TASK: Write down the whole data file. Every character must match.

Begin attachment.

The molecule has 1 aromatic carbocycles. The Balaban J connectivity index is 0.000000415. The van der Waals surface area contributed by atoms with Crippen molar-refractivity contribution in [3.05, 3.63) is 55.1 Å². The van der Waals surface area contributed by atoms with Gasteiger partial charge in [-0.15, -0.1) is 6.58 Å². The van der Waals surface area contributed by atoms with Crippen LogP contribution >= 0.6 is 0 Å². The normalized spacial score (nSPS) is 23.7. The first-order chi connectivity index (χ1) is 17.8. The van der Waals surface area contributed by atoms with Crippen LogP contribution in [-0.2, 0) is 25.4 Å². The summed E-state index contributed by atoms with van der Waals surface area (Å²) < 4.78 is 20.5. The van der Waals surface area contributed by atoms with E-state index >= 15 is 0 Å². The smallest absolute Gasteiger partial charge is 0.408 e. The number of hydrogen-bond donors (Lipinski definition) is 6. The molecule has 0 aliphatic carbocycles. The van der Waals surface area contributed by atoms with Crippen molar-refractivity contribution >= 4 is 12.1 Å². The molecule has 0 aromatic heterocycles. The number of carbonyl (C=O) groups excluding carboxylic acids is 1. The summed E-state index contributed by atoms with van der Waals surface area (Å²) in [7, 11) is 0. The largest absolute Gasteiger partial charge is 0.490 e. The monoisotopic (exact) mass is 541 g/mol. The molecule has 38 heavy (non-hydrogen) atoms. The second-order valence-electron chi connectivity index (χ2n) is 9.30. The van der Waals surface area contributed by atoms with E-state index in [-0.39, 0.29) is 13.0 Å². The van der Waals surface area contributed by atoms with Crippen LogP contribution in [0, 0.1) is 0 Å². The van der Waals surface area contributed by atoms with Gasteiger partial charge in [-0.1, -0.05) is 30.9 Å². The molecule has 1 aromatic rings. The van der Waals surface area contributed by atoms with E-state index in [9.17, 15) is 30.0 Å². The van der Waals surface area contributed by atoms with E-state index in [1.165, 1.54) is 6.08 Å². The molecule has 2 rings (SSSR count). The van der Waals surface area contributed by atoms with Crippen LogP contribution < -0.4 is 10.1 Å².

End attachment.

The molecule has 1 aromatic carbocycles. The Balaban J connectivity index is 0.000000415. The van der Waals surface area contributed by atoms with Crippen molar-refractivity contribution in [3.05, 3.63) is 55.1 Å². The van der Waals surface area contributed by atoms with Gasteiger partial charge in [-0.15, -0.1) is 6.58 Å². The van der Waals surface area contributed by atoms with Crippen LogP contribution >= 0.6 is 0 Å². The normalized spacial score (nSPS) is 23.7. The first-order chi connectivity index (χ1) is 17.8. The van der Waals surface area contributed by atoms with Crippen LogP contribution in [-0.2, 0) is 25.4 Å². The summed E-state index contributed by atoms with van der Waals surface area (Å²) < 4.78 is 20.5. The van der Waals surface area contributed by atoms with E-state index >= 15 is 0 Å². The smallest absolute Gasteiger partial charge is 0.408 e. The number of hydrogen-bond donors (Lipinski definition) is 6. The molecule has 0 aliphatic carbocycles. The van der Waals surface area contributed by atoms with Crippen molar-refractivity contribution >= 4 is 12.1 Å². The molecule has 0 aromatic heterocycles. The number of carbonyl (C=O) groups excluding carboxylic acids is 1. The summed E-state index contributed by atoms with van der Waals surface area (Å²) in [7, 11) is 0. The largest absolute Gasteiger partial charge is 0.490 e. The monoisotopic (exact) mass is 541 g/mol. The molecule has 38 heavy (non-hydrogen) atoms. The second-order valence-electron chi connectivity index (χ2n) is 9.30. The van der Waals surface area contributed by atoms with E-state index in [-0.39, 0.29) is 13.0 Å². The van der Waals surface area contributed by atoms with Crippen LogP contribution in [0, 0.1) is 0 Å². The van der Waals surface area contributed by atoms with Gasteiger partial charge in [-0.1, -0.05) is 30.9 Å². The molecule has 1 aromatic rings. The van der Waals surface area contributed by atoms with E-state index in [9.17, 15) is 30.0 Å². The van der Waals surface area contributed by atoms with E-state index in [1.165, 1.54) is 6.08 Å². The molecule has 2 rings (SSSR count). The van der Waals surface area contributed by atoms with Crippen LogP contribution < -0.4 is 10.1 Å².